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$1 billion lost from information stored on a single thumb drive

Monday, June 6, 2011

Protecting a company's assets is getting far more complicated. Physical security professionals have to worry about much more than protecting physical assets, they also have a critical role in protecting electronic assets as well. I just read an interesting article from CNN about the cost of cybercrime. Here's the gist:

A few years ago a disgruntled employee for a large multinational automotive firm left the company -- but when he walked out the door, he also walked out with plans for a new car model under development on a cheap USB drive.

When the plans were leaked, the cost to the company was an estimated $1 billion in lost sales and increased research and development costs.

Yep, you read that right: $1,000,000,000. All on a single thumb drive.

When Wikileaks story came out, I talked to several security professionals about the role of physical security practitioners in this increasingly IT world in this SDN article.

“First and foremost these recent events should be a wake-up call for organizations to make sure they understand where their data is, what is sensitive data, and who has access to it,” said Steve Salinas, product marketing manager of the forensic business unit for Guidance Software, a provider of digital investigations.

And security professionals must remain vigilant about employee behavior. Is someone coming in on weekends when they've never done that? Is an employee exhibiting strange behavior? Strong collaboration throughout an organization is really the key. Human resources needs to talk to security about possible "disgruntled" employees and security needs to talk to IT about it, too. Is there a correlation between their physical behavior and their electronic behavior?

Policy is also important. In this same SDN article, Jon Oltsik, principal analyst for Enterprise Strategy Group, a full-service IT analyst and business strategy firm, said companies should use the principle of least privileges, meaning only those who need access to certain information have it, but those who don’t need it, don’t have access. Here's more:

It’s also important for a company to limit the number of people who have access to critical information. Then, once those privileges are determined, organizations should monitor what employees are doing with the information. Are they saving information to laptops unnecessarily? Are they transferring information to thumb drives? It’s also important to set up controls. For example, a company should set up controls that employees can’t email certain types of files to email addresses outside of the company or only approved USB drives can be inserted and used to transfer information on company computers.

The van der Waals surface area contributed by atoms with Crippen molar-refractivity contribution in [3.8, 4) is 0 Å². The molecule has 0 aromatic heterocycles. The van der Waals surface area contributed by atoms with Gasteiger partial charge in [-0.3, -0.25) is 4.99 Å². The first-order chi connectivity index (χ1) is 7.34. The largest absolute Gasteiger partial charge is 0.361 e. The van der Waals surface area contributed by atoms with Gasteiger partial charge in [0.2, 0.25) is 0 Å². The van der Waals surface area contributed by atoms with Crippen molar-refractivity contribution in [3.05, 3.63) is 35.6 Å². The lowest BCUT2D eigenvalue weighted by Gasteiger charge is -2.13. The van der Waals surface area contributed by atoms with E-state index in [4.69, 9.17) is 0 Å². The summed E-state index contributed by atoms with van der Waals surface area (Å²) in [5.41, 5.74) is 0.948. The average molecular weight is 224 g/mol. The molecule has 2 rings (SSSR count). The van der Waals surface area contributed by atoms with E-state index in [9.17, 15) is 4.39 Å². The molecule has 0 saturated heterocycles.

Does your company have these types of controls in place?

Physical security and IT folks will be mingling at ASIS

Thursday, February 24, 2011

Just last week, I wrote about the convergence between IT and physical security after Gareth Webley, the keynote speaker at TechSec Solutions, discussed his effort to consolidate security and IT during his tenure as the chief security officer of National City Corporation.

Well, apparently everyone wants to jump on board. I just received a press release from ASIS International announcing that this year's conference in Orlando (Sept. 19-22) will co-locate with (ISC)², a large membership body of certified information security professionals. (ISC)² (not to be confused with ISC West and ISC Solutions) will hold their first annual Security Congress in conjunction with ASIS International. According to the release, the two associations will share educational programming, which I think could be great for security practitioners who may feel intimidated by IT folks and their techie talk.

Why did ASIS make this move? Here's what Ray O'Hara, the president of ASIS, has to say:
“This agreement reflects the rapidly evolving, converging roles of the information security and traditional security professionals within the global business marketplace,” stated O’Hara. “By strategically aligning our organizational resources, our combined memberships of more than 100,000 professionals gain access to core knowledge and best practices across the full spectrum of information and traditional security. The opportunity to connect with one’s security counterpart and to build a solid practitioner network is one of the most valuable benefits to be derived from this relationship.”

It seems fair to say that the more physical security practitioners know about the world of IT, the more valuable they will be to their respective organizations. I'll be leaving room on my schedule to check out some of these educational programs - you should, too.

'Guns and alcohol are not a good mix'


COLUMBUS, Ohio—The Ohio Senate on May 27 passed legislation that would allow conceal-carry permit owners to carry their firearms into establishments that serve alcohol. Ohio Senate Bill 239 was approved 23-10 and now heads to the Ohio House for a vote.